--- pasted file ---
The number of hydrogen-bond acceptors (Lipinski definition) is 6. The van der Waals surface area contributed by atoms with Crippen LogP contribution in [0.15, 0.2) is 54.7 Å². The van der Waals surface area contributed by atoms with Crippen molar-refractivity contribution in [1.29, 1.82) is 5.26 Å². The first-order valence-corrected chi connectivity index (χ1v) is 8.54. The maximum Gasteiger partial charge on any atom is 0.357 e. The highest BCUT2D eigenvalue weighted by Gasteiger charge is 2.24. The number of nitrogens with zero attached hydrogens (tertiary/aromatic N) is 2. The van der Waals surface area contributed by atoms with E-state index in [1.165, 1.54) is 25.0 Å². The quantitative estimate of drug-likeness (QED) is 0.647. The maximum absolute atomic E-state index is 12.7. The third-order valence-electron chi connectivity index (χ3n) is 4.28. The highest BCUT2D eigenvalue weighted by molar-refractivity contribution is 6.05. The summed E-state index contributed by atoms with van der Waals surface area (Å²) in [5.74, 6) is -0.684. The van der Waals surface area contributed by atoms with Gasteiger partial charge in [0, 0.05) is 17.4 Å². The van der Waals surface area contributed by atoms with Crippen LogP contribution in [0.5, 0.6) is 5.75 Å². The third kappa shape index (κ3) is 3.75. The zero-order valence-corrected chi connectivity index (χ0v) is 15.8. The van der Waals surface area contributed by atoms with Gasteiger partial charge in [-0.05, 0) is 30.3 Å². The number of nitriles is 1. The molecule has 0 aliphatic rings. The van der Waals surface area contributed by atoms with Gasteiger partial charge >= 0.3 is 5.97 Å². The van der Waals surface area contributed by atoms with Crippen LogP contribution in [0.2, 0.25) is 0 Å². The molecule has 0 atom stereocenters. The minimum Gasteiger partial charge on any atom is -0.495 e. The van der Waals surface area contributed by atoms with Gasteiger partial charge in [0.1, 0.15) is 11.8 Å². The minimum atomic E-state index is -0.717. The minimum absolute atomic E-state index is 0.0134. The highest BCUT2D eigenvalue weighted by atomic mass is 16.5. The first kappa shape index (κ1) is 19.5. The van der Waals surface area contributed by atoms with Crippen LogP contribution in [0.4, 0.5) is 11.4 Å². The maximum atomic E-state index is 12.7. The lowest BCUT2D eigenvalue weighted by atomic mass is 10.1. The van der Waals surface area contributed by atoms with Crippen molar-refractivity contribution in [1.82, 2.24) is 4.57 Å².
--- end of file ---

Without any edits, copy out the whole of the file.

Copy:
The number of hydrogen-bond acceptors (Lipinski definition) is 6. The van der Waals surface area contributed by atoms with Crippen LogP contribution in [0.15, 0.2) is 54.7 Å². The van der Waals surface area contributed by atoms with Crippen molar-refractivity contribution in [1.29, 1.82) is 5.26 Å². The first-order valence-corrected chi connectivity index (χ1v) is 8.54. The maximum Gasteiger partial charge on any atom is 0.357 e. The highest BCUT2D eigenvalue weighted by Gasteiger charge is 2.24. The number of nitrogens with zero attached hydrogens (tertiary/aromatic N) is 2. The van der Waals surface area contributed by atoms with E-state index in [1.165, 1.54) is 25.0 Å². The quantitative estimate of drug-likeness (QED) is 0.647. The maximum absolute atomic E-state index is 12.7. The third-order valence-electron chi connectivity index (χ3n) is 4.28. The highest BCUT2D eigenvalue weighted by molar-refractivity contribution is 6.05. The summed E-state index contributed by atoms with van der Waals surface area (Å²) in [5.74, 6) is -0.684. The van der Waals surface area contributed by atoms with Gasteiger partial charge in [0, 0.05) is 17.4 Å². The van der Waals surface area contributed by atoms with Crippen LogP contribution in [0.5, 0.6) is 5.75 Å². The third kappa shape index (κ3) is 3.75. The zero-order valence-corrected chi connectivity index (χ0v) is 15.8. The van der Waals surface area contributed by atoms with Gasteiger partial charge in [-0.05, 0) is 30.3 Å². The number of nitriles is 1. The molecule has 0 aliphatic rings. The van der Waals surface area contributed by atoms with Gasteiger partial charge >= 0.3 is 5.97 Å². The van der Waals surface area contributed by atoms with Crippen LogP contribution in [0.2, 0.25) is 0 Å². The molecule has 0 atom stereocenters. The minimum Gasteiger partial charge on any atom is -0.495 e. The van der Waals surface area contributed by atoms with Gasteiger partial charge in [0.1, 0.15) is 11.8 Å². The minimum atomic E-state index is -0.717. The minimum absolute atomic E-state index is 0.0134. The highest BCUT2D eigenvalue weighted by atomic mass is 16.5. The first kappa shape index (κ1) is 19.5. The van der Waals surface area contributed by atoms with Crippen LogP contribution in [0.4, 0.5) is 11.4 Å². The maximum atomic E-state index is 12.7. The lowest BCUT2D eigenvalue weighted by atomic mass is 10.1. The van der Waals surface area contributed by atoms with Crippen molar-refractivity contribution in [1.82, 2.24) is 4.57 Å².